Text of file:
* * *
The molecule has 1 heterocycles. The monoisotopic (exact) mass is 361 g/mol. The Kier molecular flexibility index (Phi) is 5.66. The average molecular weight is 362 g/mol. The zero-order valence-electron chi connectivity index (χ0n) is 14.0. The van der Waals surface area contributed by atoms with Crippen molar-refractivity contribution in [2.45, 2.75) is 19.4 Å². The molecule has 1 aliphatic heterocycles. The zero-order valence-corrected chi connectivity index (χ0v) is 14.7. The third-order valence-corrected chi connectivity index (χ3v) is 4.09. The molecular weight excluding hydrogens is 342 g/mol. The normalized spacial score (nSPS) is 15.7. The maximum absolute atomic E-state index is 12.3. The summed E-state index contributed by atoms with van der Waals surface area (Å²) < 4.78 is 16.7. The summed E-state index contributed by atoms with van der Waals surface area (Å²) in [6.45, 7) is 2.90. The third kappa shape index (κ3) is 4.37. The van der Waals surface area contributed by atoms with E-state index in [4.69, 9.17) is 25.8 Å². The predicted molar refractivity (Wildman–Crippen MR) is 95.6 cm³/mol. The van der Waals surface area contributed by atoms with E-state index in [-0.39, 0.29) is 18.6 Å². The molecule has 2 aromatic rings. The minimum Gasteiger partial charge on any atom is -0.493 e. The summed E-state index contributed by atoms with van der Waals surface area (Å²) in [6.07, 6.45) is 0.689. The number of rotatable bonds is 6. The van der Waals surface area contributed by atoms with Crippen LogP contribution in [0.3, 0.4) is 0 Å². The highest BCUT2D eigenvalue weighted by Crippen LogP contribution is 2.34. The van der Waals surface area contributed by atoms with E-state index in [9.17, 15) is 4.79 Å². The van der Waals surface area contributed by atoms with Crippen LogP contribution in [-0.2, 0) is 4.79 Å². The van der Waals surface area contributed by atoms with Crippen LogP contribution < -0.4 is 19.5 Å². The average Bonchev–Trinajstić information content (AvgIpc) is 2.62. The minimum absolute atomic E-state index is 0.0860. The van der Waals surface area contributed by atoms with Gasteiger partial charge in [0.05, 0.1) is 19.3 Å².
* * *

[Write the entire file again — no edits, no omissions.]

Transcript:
The molecule has 1 heterocycles. The monoisotopic (exact) mass is 361 g/mol. The Kier molecular flexibility index (Phi) is 5.66. The average molecular weight is 362 g/mol. The zero-order valence-electron chi connectivity index (χ0n) is 14.0. The van der Waals surface area contributed by atoms with Crippen molar-refractivity contribution in [2.45, 2.75) is 19.4 Å². The molecule has 1 aliphatic heterocycles. The zero-order valence-corrected chi connectivity index (χ0v) is 14.7. The third-order valence-corrected chi connectivity index (χ3v) is 4.09. The molecular weight excluding hydrogens is 342 g/mol. The normalized spacial score (nSPS) is 15.7. The maximum absolute atomic E-state index is 12.3. The summed E-state index contributed by atoms with van der Waals surface area (Å²) < 4.78 is 16.7. The summed E-state index contributed by atoms with van der Waals surface area (Å²) in [6.45, 7) is 2.90. The third kappa shape index (κ3) is 4.37. The van der Waals surface area contributed by atoms with E-state index in [4.69, 9.17) is 25.8 Å². The predicted molar refractivity (Wildman–Crippen MR) is 95.6 cm³/mol. The van der Waals surface area contributed by atoms with E-state index in [-0.39, 0.29) is 18.6 Å². The molecule has 2 aromatic rings. The minimum Gasteiger partial charge on any atom is -0.493 e. The summed E-state index contributed by atoms with van der Waals surface area (Å²) in [6.07, 6.45) is 0.689. The number of rotatable bonds is 6. The van der Waals surface area contributed by atoms with Crippen LogP contribution in [0.3, 0.4) is 0 Å². The highest BCUT2D eigenvalue weighted by Crippen LogP contribution is 2.34. The van der Waals surface area contributed by atoms with E-state index in [9.17, 15) is 4.79 Å². The van der Waals surface area contributed by atoms with Crippen LogP contribution in [-0.2, 0) is 4.79 Å². The van der Waals surface area contributed by atoms with Crippen LogP contribution < -0.4 is 19.5 Å². The average Bonchev–Trinajstić information content (AvgIpc) is 2.62. The minimum absolute atomic E-state index is 0.0860. The van der Waals surface area contributed by atoms with Gasteiger partial charge in [0.05, 0.1) is 19.3 Å².